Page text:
Surgery on varicose veins is poised to be cut back on the NHS as part of a drive to save millions of pounds each year by tightening treatment criteria.
Surgery for varicose veins, alongside breast reduction, haemorrhoids and carpel tunnel operations, will only take place when there is good reason to do so, it has been announced. The NHS is looking to encourage alternatives to surgery in cases that are less urgent, such as through changes to the diet, injections or physiotherapy. This will apply to the majority of cases, say the NHS.
Professor Stephen Powis, National Medical Director at NHS England, commented:
“If we want the very best clinical care for our patients, we need to stop putting them through treatment where risks and harms outweigh the benefits.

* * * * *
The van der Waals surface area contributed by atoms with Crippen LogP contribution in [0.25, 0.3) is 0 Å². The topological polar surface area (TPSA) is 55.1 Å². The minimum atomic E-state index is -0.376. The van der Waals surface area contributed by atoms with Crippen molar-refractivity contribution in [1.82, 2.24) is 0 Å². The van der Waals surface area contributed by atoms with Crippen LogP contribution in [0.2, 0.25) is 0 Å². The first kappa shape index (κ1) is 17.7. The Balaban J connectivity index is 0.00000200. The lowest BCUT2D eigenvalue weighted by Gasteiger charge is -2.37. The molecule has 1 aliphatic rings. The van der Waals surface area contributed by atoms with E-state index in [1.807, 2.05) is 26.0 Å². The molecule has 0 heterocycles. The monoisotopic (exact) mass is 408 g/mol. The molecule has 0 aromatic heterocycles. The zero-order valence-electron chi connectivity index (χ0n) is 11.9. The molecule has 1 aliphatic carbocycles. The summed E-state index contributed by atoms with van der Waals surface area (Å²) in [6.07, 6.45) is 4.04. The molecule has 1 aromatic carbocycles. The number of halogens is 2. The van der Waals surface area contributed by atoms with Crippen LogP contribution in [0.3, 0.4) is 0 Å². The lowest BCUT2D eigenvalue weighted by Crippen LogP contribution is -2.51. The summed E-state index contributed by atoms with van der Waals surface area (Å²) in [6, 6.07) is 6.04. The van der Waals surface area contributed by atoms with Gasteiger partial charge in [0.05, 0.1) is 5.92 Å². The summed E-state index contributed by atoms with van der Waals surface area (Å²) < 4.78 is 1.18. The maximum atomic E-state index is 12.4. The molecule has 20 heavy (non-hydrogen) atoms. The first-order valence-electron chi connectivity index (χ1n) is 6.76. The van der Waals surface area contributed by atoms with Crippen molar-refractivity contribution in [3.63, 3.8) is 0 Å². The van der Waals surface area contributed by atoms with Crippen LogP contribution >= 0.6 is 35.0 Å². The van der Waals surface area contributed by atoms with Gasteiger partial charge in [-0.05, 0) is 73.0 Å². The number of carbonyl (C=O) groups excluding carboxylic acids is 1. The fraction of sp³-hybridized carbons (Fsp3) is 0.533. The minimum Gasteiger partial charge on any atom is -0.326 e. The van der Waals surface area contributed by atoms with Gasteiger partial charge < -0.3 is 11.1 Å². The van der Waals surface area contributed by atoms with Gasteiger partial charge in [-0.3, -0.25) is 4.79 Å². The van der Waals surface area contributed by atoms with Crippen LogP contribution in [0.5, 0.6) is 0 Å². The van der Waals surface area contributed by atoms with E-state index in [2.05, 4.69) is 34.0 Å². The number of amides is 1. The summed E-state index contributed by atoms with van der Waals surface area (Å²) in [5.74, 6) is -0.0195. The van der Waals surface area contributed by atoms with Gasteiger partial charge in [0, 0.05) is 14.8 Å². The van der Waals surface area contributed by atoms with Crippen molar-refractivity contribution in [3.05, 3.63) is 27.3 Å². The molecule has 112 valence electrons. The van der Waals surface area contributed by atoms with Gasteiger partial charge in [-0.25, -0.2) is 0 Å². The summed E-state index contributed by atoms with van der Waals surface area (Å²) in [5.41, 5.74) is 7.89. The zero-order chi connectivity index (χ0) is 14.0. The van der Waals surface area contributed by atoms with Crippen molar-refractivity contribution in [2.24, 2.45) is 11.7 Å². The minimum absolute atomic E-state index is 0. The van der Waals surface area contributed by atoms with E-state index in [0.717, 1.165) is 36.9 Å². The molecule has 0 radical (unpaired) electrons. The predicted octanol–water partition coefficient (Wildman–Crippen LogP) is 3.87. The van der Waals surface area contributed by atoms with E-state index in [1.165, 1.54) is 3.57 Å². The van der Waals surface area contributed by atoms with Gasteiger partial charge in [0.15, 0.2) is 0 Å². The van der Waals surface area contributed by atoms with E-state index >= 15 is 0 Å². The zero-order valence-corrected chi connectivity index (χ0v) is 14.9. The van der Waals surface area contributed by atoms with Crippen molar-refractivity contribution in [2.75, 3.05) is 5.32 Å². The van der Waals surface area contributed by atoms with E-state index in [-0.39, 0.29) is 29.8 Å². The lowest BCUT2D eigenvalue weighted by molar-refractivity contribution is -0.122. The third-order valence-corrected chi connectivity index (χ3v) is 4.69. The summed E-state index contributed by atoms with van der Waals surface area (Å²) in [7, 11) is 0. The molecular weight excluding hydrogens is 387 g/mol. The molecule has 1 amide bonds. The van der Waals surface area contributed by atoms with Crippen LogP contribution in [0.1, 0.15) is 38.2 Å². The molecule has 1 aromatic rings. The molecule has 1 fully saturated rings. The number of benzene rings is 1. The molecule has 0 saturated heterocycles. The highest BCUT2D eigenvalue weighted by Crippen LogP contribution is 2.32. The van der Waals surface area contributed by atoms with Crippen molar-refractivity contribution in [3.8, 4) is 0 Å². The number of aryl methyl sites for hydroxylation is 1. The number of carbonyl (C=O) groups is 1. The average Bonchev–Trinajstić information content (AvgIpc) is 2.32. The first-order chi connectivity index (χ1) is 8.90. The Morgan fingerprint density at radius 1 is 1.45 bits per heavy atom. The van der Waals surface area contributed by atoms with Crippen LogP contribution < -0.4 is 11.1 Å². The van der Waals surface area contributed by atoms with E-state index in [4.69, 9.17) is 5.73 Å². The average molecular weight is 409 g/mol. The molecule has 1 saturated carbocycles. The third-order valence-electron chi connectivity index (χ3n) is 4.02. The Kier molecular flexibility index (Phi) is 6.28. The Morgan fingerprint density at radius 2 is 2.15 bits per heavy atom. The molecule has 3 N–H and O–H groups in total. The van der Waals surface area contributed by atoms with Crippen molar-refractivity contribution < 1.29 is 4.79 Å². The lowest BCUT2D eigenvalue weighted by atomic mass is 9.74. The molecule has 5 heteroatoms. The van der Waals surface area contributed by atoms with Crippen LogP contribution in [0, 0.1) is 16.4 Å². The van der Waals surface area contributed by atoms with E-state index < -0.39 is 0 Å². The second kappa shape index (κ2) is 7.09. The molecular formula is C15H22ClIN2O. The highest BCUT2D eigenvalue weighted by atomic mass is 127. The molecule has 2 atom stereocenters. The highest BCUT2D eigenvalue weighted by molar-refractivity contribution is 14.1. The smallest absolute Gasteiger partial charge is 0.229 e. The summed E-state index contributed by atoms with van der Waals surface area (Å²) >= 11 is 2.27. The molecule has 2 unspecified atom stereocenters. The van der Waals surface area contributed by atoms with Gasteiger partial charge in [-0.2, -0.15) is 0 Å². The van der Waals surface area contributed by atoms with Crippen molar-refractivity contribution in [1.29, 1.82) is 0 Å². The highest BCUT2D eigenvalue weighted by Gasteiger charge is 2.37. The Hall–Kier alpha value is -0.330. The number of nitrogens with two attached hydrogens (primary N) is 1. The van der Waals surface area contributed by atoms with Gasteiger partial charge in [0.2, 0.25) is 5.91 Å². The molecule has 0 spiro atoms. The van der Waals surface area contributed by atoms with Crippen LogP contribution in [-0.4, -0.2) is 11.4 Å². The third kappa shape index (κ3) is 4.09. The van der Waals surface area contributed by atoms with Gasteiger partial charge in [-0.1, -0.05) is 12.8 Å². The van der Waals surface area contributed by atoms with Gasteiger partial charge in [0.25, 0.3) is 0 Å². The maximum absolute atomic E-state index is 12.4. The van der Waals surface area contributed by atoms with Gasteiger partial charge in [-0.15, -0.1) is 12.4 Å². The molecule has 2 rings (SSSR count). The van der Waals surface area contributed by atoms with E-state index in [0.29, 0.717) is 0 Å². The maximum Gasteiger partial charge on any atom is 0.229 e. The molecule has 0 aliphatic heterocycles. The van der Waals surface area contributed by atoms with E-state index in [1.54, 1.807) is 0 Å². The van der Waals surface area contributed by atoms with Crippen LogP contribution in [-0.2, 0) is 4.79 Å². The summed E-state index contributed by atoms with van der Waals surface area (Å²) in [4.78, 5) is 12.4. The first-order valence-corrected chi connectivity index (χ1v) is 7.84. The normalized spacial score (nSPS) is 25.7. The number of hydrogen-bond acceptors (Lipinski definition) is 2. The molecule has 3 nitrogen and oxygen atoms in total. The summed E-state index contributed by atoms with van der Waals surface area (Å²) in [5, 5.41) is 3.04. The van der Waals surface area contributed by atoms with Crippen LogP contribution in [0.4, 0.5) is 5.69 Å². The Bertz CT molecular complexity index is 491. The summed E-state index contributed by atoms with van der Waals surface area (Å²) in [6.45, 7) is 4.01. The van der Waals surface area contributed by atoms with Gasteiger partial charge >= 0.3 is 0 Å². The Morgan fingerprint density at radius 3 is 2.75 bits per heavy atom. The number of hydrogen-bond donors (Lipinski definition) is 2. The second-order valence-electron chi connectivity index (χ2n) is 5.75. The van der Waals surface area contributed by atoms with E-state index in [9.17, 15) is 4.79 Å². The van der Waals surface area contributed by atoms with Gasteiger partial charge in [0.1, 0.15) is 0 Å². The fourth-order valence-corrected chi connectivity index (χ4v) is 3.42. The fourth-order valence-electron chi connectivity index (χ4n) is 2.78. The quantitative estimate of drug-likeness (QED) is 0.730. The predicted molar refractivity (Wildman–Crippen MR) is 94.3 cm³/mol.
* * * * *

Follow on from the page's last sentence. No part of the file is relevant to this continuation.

“By reducing unnecessary or risky procedures for some patients we can get better outcomes while reducing waste and targeting resource to where it is most needed,” Professor Powis added.
Varicose vein treatment
Asides surgery, there are a number of treatments for varicose veins. These treatments include:
- Endovenous laser
- Radiofrequency ablation
- Varicose vein avulsions
- Non-surgical treatment of varicose veins
- Thread vein sclerotherapy
- Thread vein skin laser
- Leg ulcer management
- Common venous investigations
Varicose vein surgery
Despite the NHS cutting down on the operations it makes to treat varicose veins in a bid to save money, surgery remains an effective way to treat this common condition.
Varicose vein surgery has been vastly improved over the decades and is now typically carried out as a day case with the patient only staying in hospital for several hours.
If you have any questions about the different types of treatment for varicose veins, get in touch with the Vascular Consultancy, experts in treating this vascular condition quickly, efficiently and effectively.